Computing in the news – roundup and retrospective #1 ^JB

Here are some articles I’ve saved / bookmarked to read later and one or two I’ve previously read (which I was reminded of while collecting these). There’s a mix of dystopian and more cheering stories.

Do let me know if you know of others @JoBrodie on Twitter or, thanks!



1. Tencent obtains patent for digital asset inheritance (14 July 2021) Eurogamer
Tencent, the Chinese technology conglomerate, has obtained a patent for the inheritance of digital items – ie, you die, what happens to your online stuff? Article also references Apple’s Digital Legacy.

2. Top U.S. Catholic Church official resigns after cellphone data used to track him on Grindr and to gay bars (20 July 2021) Washington Post [archived:]
“A mobile device correlated to [the phone’s owner] emitted app data signals from the location-based hookup app Grindr on a near-daily basis during parts of 2018, 2019, and 2020 — at both his church office and his church-owned residence, as well as during church meetings.”

3. Communications and Digital Committee publishes report on freedom of expression online (22 July 2021) Parliament UK
The Communications and Digital Committee publishes its report ‘Freedom for all? Freedom of expression in the digital age’.

Main finding
“The Committee says that the Government’s plans to address ‘legal but harmful’ online content threaten freedom of speech and would be ineffective. Instead, existing laws should be enforced properly and any serious harms not already illegal should be criminalised.

The Committee welcomes Online Safety Bill proposals to oblige digital platforms to remove illegal content and protect children from harm but warns that the draft legislation is “flawed” in relation to keeping children off porn sites and says that platforms must ensure they do not over-remove content.”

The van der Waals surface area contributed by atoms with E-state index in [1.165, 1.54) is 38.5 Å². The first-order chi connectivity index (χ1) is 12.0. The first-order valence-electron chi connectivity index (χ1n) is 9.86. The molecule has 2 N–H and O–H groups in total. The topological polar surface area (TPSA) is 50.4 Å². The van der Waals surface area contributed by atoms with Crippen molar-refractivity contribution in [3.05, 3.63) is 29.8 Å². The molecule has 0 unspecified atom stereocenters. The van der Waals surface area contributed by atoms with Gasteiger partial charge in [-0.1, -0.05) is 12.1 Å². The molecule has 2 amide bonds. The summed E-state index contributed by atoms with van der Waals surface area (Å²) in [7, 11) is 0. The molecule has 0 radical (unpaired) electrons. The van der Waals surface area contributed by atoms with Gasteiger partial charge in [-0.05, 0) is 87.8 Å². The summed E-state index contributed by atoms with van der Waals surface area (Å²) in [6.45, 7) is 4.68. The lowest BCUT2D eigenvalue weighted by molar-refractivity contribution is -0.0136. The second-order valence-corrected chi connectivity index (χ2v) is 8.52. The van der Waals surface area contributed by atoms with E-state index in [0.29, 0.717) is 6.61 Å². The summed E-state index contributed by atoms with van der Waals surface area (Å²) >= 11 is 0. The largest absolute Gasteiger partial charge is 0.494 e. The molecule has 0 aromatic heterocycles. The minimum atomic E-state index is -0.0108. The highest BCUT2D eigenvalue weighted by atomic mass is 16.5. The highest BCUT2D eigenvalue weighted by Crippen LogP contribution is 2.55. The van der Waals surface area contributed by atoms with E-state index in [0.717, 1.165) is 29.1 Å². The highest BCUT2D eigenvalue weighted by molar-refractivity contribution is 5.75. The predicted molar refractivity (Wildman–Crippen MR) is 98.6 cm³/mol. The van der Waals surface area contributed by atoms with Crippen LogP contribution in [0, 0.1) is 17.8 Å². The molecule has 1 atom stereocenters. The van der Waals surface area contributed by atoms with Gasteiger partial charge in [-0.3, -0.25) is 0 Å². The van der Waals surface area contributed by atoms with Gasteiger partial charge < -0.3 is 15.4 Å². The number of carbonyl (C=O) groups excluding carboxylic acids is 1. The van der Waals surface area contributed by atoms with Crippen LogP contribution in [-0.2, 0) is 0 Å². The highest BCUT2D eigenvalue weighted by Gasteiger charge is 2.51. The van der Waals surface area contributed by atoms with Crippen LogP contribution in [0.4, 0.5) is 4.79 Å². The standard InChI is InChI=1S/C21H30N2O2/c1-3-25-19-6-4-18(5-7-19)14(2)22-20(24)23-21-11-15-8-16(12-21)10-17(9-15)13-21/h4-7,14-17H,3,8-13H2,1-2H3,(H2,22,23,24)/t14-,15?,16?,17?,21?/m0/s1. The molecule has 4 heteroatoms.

4. Social Media: how to use it safely (24 January 2019, reviewed 21 April 2021) National Cyber Security Centre
Background information on using privacy settings on several different social media platforms to manage your digital footprint.

5. Instagram makes under-16s’ accounts private by default (27 July 2021) BBC News
New accounts will be private by default, and targeted ads will be based on “age, gender, and location, rather than interests and web-browsing habits.”

6. What is a warrant canary? (5 April 2016) BBC News
A loophole against secret requests for user data. Organisations can be asked, by governments or law enforcement warrant, to release user data. This may come with the requirement that the request cannot be publicly acknowledged. Several organisations have attempted to get round this by maintaining, at all times, a statement (the ‘warrant canary’) on their website (or, for example posted on a noticeboard if the organisation is a library) that they have NOT been subject to any such requests. If the warrant canary is removed then users can infer that the organisation has been subject to such a request. It’s not clear how legal warrant canaries actually are.

7. To Junior Devs: Don’t be afraid to admit you don’t know or understand something (21 July 2021) Reddit
A discussion in the Reddit CSCareerQuestions board.

8. Success is 90% luck (23 July 2021) Reddit
As above.

9. The Jessica Simulation: Love and loss in the age of A.I. (23 July 2021) The San Francisco Chronicle
“The death of the woman he loved was too much to bear. Could a mysterious website allow him to speak with her once more?”, see also Grieving boyfriend uses chatbot to emulate dead girlfriend’s texts (26 July 2021) The Independent ‘Intellectually, I know it’s not really Jessica … but your emotions are not an intellectual thing.’

10. ‘Let’s give people reason to trust good data and good AI’ (29 June 2020) Jisc blog
“The word ‘algorithm’ is no longer just understood by data geeks; all around the world, people’s awareness of data is growing – as is the volume of information being collected about organisations, communities and individuals.”


Pic credit: Browser Internet Tab New image by 200 Degrees from Pixabay